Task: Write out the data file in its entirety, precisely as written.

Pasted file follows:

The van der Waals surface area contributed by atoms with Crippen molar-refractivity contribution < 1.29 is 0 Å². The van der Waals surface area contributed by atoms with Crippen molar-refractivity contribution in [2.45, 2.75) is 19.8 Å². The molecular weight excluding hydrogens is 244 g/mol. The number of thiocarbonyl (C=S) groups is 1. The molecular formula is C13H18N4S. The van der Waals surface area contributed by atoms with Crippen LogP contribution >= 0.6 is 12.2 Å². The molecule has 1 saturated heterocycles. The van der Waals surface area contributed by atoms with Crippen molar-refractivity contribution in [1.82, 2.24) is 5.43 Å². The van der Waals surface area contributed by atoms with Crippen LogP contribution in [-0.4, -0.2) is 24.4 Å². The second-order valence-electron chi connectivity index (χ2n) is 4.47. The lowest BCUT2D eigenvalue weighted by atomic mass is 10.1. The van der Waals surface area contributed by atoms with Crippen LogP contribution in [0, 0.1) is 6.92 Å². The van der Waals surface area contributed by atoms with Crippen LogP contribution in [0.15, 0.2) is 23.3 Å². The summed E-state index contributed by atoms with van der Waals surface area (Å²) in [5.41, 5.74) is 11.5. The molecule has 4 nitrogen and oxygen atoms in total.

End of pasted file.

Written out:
The van der Waals surface area contributed by atoms with Crippen molar-refractivity contribution < 1.29 is 0 Å². The van der Waals surface area contributed by atoms with Crippen molar-refractivity contribution in [2.45, 2.75) is 19.8 Å². The molecular weight excluding hydrogens is 244 g/mol. The number of thiocarbonyl (C=S) groups is 1. The molecular formula is C13H18N4S. The van der Waals surface area contributed by atoms with Crippen LogP contribution >= 0.6 is 12.2 Å². The molecule has 1 saturated heterocycles. The van der Waals surface area contributed by atoms with Crippen molar-refractivity contribution in [1.82, 2.24) is 5.43 Å². The van der Waals surface area contributed by atoms with Crippen LogP contribution in [-0.4, -0.2) is 24.4 Å². The second-order valence-electron chi connectivity index (χ2n) is 4.47. The lowest BCUT2D eigenvalue weighted by atomic mass is 10.1. The van der Waals surface area contributed by atoms with Crippen LogP contribution in [0, 0.1) is 6.92 Å². The van der Waals surface area contributed by atoms with Crippen LogP contribution in [0.15, 0.2) is 23.3 Å². The summed E-state index contributed by atoms with van der Waals surface area (Å²) in [5.41, 5.74) is 11.5. The molecule has 4 nitrogen and oxygen atoms in total.